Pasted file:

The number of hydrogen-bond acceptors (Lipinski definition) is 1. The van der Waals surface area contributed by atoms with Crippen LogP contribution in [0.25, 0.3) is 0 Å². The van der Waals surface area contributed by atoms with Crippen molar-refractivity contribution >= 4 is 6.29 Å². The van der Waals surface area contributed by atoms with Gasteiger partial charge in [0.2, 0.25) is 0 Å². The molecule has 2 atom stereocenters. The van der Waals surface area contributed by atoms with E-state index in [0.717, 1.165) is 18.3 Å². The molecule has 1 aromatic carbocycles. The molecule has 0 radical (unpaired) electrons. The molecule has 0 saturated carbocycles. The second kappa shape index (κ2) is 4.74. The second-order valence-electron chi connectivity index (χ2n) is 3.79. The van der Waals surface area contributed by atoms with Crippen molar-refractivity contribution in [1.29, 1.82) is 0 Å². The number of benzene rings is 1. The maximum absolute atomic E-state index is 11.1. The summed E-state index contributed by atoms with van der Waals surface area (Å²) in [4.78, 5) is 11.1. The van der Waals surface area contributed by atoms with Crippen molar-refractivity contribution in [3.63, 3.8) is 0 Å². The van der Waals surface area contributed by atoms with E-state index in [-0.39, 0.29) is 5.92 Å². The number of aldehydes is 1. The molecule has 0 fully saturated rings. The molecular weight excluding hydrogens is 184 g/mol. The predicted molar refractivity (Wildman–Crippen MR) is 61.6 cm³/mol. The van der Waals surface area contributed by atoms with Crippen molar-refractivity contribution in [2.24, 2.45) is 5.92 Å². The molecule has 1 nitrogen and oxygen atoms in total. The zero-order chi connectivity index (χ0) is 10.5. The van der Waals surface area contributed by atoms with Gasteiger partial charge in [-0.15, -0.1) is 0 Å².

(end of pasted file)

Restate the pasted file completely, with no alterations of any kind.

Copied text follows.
The number of hydrogen-bond acceptors (Lipinski definition) is 1. The van der Waals surface area contributed by atoms with Crippen LogP contribution in [0.25, 0.3) is 0 Å². The van der Waals surface area contributed by atoms with Crippen molar-refractivity contribution >= 4 is 6.29 Å². The van der Waals surface area contributed by atoms with Gasteiger partial charge in [0.2, 0.25) is 0 Å². The molecule has 2 atom stereocenters. The van der Waals surface area contributed by atoms with E-state index in [0.717, 1.165) is 18.3 Å². The molecule has 1 aromatic carbocycles. The molecule has 0 radical (unpaired) electrons. The molecule has 0 saturated carbocycles. The second kappa shape index (κ2) is 4.74. The second-order valence-electron chi connectivity index (χ2n) is 3.79. The van der Waals surface area contributed by atoms with Crippen molar-refractivity contribution in [1.29, 1.82) is 0 Å². The number of benzene rings is 1. The maximum absolute atomic E-state index is 11.1. The summed E-state index contributed by atoms with van der Waals surface area (Å²) in [4.78, 5) is 11.1. The van der Waals surface area contributed by atoms with Crippen molar-refractivity contribution in [3.63, 3.8) is 0 Å². The van der Waals surface area contributed by atoms with E-state index in [-0.39, 0.29) is 5.92 Å². The number of aldehydes is 1. The molecule has 0 fully saturated rings. The molecular weight excluding hydrogens is 184 g/mol. The predicted molar refractivity (Wildman–Crippen MR) is 61.6 cm³/mol. The van der Waals surface area contributed by atoms with Crippen molar-refractivity contribution in [2.24, 2.45) is 5.92 Å². The molecule has 1 nitrogen and oxygen atoms in total. The zero-order chi connectivity index (χ0) is 10.5. The van der Waals surface area contributed by atoms with Gasteiger partial charge in [-0.15, -0.1) is 0 Å².